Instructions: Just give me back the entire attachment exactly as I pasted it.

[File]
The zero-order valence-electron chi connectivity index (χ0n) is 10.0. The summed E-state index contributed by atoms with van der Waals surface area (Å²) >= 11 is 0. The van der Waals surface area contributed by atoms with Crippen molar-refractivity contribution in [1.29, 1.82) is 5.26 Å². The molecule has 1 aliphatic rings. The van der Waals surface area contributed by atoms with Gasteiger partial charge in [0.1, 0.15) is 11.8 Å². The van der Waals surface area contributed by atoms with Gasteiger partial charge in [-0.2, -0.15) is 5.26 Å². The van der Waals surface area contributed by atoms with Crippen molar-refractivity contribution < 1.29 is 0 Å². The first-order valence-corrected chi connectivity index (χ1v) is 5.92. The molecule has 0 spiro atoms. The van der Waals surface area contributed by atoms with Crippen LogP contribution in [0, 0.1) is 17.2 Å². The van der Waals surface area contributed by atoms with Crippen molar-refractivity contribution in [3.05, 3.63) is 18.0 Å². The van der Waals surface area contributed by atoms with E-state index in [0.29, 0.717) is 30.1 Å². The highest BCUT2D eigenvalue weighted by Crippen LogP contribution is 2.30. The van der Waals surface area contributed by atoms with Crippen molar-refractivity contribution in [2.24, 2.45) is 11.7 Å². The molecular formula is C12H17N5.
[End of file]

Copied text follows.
The zero-order valence-electron chi connectivity index (χ0n) is 10.0. The summed E-state index contributed by atoms with van der Waals surface area (Å²) >= 11 is 0. The van der Waals surface area contributed by atoms with Crippen molar-refractivity contribution in [1.29, 1.82) is 5.26 Å². The molecule has 1 aliphatic rings. The van der Waals surface area contributed by atoms with Gasteiger partial charge in [0.1, 0.15) is 11.8 Å². The van der Waals surface area contributed by atoms with Gasteiger partial charge in [-0.2, -0.15) is 5.26 Å². The van der Waals surface area contributed by atoms with Crippen molar-refractivity contribution < 1.29 is 0 Å². The first-order valence-corrected chi connectivity index (χ1v) is 5.92. The molecule has 0 spiro atoms. The van der Waals surface area contributed by atoms with Crippen LogP contribution in [0, 0.1) is 17.2 Å². The van der Waals surface area contributed by atoms with Crippen molar-refractivity contribution in [3.05, 3.63) is 18.0 Å². The van der Waals surface area contributed by atoms with E-state index in [0.29, 0.717) is 30.1 Å². The highest BCUT2D eigenvalue weighted by Crippen LogP contribution is 2.30. The van der Waals surface area contributed by atoms with Crippen molar-refractivity contribution in [2.24, 2.45) is 11.7 Å². The molecular formula is C12H17N5.